HKEX chief says uncertainty to linger over global markets during UK’s two-year exit process from EU
Britain’s decision to exit the European Union may delay some share offering and add to uncertainties lingering over Hong Kong, but it won’t hurt business at the London Metal Exchange, according to Hong Kong Exchanges and Clearing chairman Chow Chung-kong.
Speaking at a ceremony to celebrate the 16th listing anniversary of the exchange, Chow said the pro-Brexit outcome of last Thursday’s vote had set in motion events that would cloud global markets for the foreseeable future.
“Britain will need two years of discussion with the EU on the terms of its leaving. This will bring in a lot of uncertainties to the investment markets worldwide including Hong Kong. Some companies may slow down their development plans or shares offering plans. These will have some impact to Hong Kong,” Chow said.
“However, I do not think the impact would be substantial. The Hong Kong market has operated smoothly during the volatilities of recent days. The liquidity and risk management has worked well. Hong Kong remains the world largest IPO market in the first half of this year,” he said.
HKEX chief executive Charles Li Xiaojia said Brexit would not hurt its subsidiary London Metal Exchange or the plan to link up the commodities markets between Hong Kong and London.
London Metal Exchange trades all contracts in US dollar while its expense is in British pound.
“A falling pound would save money for the LME,” Li said. “The LME has been established for more than 100 years, long before the established of EU. The metal exchange will continue its business as usual even after Britain will leave the EU. The plan to establishing a connection between the commodities markets in Hong Kong and London will also continue, as the LME will focus on expanding in Asia. The Brexit would not affect the plan,” Li said.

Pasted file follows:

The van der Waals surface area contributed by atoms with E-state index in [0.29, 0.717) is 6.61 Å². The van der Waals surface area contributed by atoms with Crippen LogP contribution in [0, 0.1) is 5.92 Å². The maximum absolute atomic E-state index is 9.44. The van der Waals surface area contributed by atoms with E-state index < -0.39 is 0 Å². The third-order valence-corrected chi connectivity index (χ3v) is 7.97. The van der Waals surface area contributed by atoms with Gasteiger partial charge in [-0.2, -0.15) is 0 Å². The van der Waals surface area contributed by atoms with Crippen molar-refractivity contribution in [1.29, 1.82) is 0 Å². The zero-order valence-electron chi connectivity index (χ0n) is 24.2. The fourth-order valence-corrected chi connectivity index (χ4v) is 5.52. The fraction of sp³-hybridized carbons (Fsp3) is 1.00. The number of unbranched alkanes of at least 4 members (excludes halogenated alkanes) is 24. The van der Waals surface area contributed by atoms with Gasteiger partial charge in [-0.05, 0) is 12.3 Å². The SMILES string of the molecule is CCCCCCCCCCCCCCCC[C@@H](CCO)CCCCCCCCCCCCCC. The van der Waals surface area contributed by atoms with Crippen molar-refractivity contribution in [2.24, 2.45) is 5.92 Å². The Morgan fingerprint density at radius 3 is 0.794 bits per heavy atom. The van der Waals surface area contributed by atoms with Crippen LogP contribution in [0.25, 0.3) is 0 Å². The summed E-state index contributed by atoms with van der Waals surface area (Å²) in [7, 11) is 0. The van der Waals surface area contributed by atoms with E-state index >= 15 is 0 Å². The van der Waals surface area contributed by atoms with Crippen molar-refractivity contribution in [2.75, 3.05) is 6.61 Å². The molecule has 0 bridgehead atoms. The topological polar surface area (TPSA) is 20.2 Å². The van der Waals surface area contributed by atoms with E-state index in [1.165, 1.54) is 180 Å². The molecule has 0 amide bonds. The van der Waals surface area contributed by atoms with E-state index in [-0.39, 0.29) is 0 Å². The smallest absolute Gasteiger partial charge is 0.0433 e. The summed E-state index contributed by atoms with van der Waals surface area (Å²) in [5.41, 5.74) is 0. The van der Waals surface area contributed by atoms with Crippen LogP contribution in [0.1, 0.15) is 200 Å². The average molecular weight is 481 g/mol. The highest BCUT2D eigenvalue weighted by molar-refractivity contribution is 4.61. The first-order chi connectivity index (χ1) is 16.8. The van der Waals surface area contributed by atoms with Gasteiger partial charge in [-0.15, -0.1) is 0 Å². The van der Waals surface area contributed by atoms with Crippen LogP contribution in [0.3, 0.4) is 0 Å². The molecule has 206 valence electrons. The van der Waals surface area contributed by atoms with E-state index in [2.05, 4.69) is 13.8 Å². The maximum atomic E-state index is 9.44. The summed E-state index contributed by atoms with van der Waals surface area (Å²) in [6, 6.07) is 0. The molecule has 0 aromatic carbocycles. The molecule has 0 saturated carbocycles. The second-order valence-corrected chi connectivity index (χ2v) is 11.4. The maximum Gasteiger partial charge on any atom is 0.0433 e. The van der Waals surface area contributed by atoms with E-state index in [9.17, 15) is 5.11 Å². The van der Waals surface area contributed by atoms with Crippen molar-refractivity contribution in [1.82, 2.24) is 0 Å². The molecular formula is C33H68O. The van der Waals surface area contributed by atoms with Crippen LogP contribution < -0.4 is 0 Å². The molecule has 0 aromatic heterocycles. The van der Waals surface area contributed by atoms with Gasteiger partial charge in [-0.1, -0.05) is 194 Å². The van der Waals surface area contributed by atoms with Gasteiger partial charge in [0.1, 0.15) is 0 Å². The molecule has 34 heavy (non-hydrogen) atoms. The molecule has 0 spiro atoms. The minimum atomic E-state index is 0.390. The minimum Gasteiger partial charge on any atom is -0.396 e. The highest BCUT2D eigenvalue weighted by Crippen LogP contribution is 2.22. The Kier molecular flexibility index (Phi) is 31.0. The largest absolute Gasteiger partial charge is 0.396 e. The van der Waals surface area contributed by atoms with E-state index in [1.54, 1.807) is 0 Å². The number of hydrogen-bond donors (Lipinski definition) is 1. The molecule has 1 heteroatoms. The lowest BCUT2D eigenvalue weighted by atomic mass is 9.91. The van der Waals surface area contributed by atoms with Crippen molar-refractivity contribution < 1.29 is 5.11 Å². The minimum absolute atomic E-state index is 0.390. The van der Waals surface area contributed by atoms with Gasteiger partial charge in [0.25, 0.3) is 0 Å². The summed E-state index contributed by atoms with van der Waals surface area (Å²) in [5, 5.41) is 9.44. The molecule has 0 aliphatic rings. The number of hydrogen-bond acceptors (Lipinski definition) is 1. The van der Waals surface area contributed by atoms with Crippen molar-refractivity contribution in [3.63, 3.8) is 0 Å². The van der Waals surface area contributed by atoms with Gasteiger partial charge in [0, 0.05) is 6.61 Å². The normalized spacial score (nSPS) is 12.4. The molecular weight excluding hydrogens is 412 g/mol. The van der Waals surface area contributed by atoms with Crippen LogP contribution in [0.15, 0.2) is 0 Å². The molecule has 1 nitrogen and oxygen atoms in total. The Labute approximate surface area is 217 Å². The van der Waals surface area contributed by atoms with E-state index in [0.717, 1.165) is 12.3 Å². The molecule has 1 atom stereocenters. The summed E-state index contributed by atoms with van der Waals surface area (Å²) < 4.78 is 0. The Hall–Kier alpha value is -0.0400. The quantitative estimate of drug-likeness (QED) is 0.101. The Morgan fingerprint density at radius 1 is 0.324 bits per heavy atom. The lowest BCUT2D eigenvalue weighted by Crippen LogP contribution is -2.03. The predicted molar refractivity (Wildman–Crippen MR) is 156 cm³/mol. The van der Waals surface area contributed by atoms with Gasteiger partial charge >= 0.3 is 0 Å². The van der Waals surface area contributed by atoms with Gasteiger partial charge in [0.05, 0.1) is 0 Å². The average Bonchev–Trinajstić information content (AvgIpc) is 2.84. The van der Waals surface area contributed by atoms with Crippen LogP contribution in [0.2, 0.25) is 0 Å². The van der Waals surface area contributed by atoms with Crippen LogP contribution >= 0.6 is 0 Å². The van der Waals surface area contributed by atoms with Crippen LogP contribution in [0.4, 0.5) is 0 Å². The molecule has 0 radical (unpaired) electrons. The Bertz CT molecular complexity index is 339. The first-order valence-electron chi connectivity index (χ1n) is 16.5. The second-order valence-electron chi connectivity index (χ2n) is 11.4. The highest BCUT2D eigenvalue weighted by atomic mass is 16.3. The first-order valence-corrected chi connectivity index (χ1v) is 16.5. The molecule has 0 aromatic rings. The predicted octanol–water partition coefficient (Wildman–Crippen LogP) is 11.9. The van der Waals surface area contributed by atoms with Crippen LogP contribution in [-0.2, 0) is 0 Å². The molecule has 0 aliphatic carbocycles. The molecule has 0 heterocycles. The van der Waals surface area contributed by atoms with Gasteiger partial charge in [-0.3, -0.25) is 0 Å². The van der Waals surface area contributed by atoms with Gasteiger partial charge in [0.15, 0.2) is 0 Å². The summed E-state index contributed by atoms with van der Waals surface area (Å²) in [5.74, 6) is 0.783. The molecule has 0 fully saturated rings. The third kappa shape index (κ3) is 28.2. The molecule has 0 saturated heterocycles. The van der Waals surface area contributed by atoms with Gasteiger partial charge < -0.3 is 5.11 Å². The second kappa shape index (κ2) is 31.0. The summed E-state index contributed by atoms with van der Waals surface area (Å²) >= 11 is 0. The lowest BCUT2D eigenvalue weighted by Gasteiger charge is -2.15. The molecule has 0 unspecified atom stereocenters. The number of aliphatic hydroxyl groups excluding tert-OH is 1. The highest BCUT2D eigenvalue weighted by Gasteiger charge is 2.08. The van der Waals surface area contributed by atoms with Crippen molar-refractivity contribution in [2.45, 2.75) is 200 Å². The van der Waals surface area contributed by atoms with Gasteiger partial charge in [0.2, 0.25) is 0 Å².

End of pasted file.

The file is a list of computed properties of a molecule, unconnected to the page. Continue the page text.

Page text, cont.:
Chow said the HKEX has prepared well for the launch of the stock connect plan which will link up the stock markets in Hong Kong and Shenzhen for cross border trading. He added they were awaiting formal approval from Beijing and related regulators.
The HKEX and the Securities and Futures Commission are consulting the market on how to improve the quality of new listings. A currency proposal is to set up two new committees with equal representation from HKEX and the SFC to set listing policies and evaluate complex listing applications.
Chow said the proposals would allow HKEX and SFC to work closely. Li said he does not think tighter regulations would led to fewer new listings, or have a negative impact on HKEX’s income.
“Listing fees represent only a fraction of the exchange’s income. The majority of HKEX income comes from trading and clearing fees. A better quality market will bring in more trading in Hong Kong,” Li said.